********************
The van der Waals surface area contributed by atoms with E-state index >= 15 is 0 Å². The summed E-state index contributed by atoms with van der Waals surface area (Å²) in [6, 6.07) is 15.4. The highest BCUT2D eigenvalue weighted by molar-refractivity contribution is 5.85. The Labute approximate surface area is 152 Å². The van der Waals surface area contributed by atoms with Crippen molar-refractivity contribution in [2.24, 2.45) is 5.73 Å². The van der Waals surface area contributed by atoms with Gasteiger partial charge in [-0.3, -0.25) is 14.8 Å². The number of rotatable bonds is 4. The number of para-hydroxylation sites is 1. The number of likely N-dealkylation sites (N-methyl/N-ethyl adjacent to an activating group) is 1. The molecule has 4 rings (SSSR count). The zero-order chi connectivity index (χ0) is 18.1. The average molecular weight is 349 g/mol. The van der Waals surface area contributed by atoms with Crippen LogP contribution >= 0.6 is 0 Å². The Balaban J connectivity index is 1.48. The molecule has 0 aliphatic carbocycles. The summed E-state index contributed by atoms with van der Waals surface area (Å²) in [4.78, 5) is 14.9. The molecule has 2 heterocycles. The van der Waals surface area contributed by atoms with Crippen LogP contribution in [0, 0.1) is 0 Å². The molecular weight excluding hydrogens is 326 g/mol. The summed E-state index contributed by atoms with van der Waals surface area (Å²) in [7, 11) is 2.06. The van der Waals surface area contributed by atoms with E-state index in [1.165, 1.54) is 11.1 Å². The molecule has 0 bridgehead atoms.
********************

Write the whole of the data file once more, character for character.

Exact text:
The van der Waals surface area contributed by atoms with E-state index >= 15 is 0 Å². The summed E-state index contributed by atoms with van der Waals surface area (Å²) in [6, 6.07) is 15.4. The highest BCUT2D eigenvalue weighted by molar-refractivity contribution is 5.85. The Labute approximate surface area is 152 Å². The van der Waals surface area contributed by atoms with Crippen molar-refractivity contribution in [2.24, 2.45) is 5.73 Å². The van der Waals surface area contributed by atoms with Gasteiger partial charge in [-0.3, -0.25) is 14.8 Å². The number of rotatable bonds is 4. The number of para-hydroxylation sites is 1. The number of likely N-dealkylation sites (N-methyl/N-ethyl adjacent to an activating group) is 1. The molecule has 4 rings (SSSR count). The zero-order chi connectivity index (χ0) is 18.1. The average molecular weight is 349 g/mol. The van der Waals surface area contributed by atoms with Crippen LogP contribution >= 0.6 is 0 Å². The Balaban J connectivity index is 1.48. The molecule has 0 aliphatic carbocycles. The summed E-state index contributed by atoms with van der Waals surface area (Å²) in [4.78, 5) is 14.9. The molecule has 2 heterocycles. The van der Waals surface area contributed by atoms with Crippen LogP contribution in [0, 0.1) is 0 Å². The molecular weight excluding hydrogens is 326 g/mol. The summed E-state index contributed by atoms with van der Waals surface area (Å²) in [7, 11) is 2.06. The van der Waals surface area contributed by atoms with E-state index in [1.165, 1.54) is 11.1 Å². The molecule has 0 bridgehead atoms.